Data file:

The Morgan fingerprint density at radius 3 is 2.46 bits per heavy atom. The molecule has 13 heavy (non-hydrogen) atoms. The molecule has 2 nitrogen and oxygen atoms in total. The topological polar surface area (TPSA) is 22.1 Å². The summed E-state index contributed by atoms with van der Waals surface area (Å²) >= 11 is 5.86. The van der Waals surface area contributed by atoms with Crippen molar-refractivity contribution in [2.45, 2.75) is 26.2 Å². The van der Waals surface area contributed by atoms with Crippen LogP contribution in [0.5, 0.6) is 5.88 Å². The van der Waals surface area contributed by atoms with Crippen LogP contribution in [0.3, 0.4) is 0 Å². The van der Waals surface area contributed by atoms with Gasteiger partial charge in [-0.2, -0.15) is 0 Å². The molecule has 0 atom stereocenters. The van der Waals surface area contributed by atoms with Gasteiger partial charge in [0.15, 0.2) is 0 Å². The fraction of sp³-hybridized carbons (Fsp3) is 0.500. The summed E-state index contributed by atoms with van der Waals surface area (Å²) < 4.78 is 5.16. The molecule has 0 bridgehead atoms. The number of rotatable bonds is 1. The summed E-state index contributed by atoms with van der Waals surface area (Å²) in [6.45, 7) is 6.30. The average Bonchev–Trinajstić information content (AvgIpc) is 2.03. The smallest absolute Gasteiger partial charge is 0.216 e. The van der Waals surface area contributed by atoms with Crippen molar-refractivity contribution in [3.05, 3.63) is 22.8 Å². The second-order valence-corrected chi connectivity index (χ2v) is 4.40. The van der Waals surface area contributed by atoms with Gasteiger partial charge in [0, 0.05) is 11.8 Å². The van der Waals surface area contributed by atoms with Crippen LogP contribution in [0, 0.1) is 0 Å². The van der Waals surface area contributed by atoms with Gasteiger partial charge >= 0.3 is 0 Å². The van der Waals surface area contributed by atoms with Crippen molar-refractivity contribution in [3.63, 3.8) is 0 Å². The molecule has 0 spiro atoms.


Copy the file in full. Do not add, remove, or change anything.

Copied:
The Morgan fingerprint density at radius 3 is 2.46 bits per heavy atom. The molecule has 13 heavy (non-hydrogen) atoms. The molecule has 2 nitrogen and oxygen atoms in total. The topological polar surface area (TPSA) is 22.1 Å². The summed E-state index contributed by atoms with van der Waals surface area (Å²) >= 11 is 5.86. The van der Waals surface area contributed by atoms with Crippen molar-refractivity contribution in [2.45, 2.75) is 26.2 Å². The van der Waals surface area contributed by atoms with Crippen LogP contribution in [0.5, 0.6) is 5.88 Å². The van der Waals surface area contributed by atoms with Crippen LogP contribution in [0.3, 0.4) is 0 Å². The van der Waals surface area contributed by atoms with Gasteiger partial charge in [-0.2, -0.15) is 0 Å². The molecule has 0 atom stereocenters. The van der Waals surface area contributed by atoms with Gasteiger partial charge in [0.15, 0.2) is 0 Å². The fraction of sp³-hybridized carbons (Fsp3) is 0.500. The summed E-state index contributed by atoms with van der Waals surface area (Å²) < 4.78 is 5.16. The molecule has 0 bridgehead atoms. The number of rotatable bonds is 1. The summed E-state index contributed by atoms with van der Waals surface area (Å²) in [6.45, 7) is 6.30. The average Bonchev–Trinajstić information content (AvgIpc) is 2.03. The smallest absolute Gasteiger partial charge is 0.216 e. The van der Waals surface area contributed by atoms with Crippen molar-refractivity contribution in [3.05, 3.63) is 22.8 Å². The second-order valence-corrected chi connectivity index (χ2v) is 4.40. The van der Waals surface area contributed by atoms with Gasteiger partial charge in [0, 0.05) is 11.8 Å². The van der Waals surface area contributed by atoms with Crippen LogP contribution in [0, 0.1) is 0 Å². The van der Waals surface area contributed by atoms with Gasteiger partial charge >= 0.3 is 0 Å². The van der Waals surface area contributed by atoms with Crippen molar-refractivity contribution in [3.63, 3.8) is 0 Å². The molecule has 0 spiro atoms.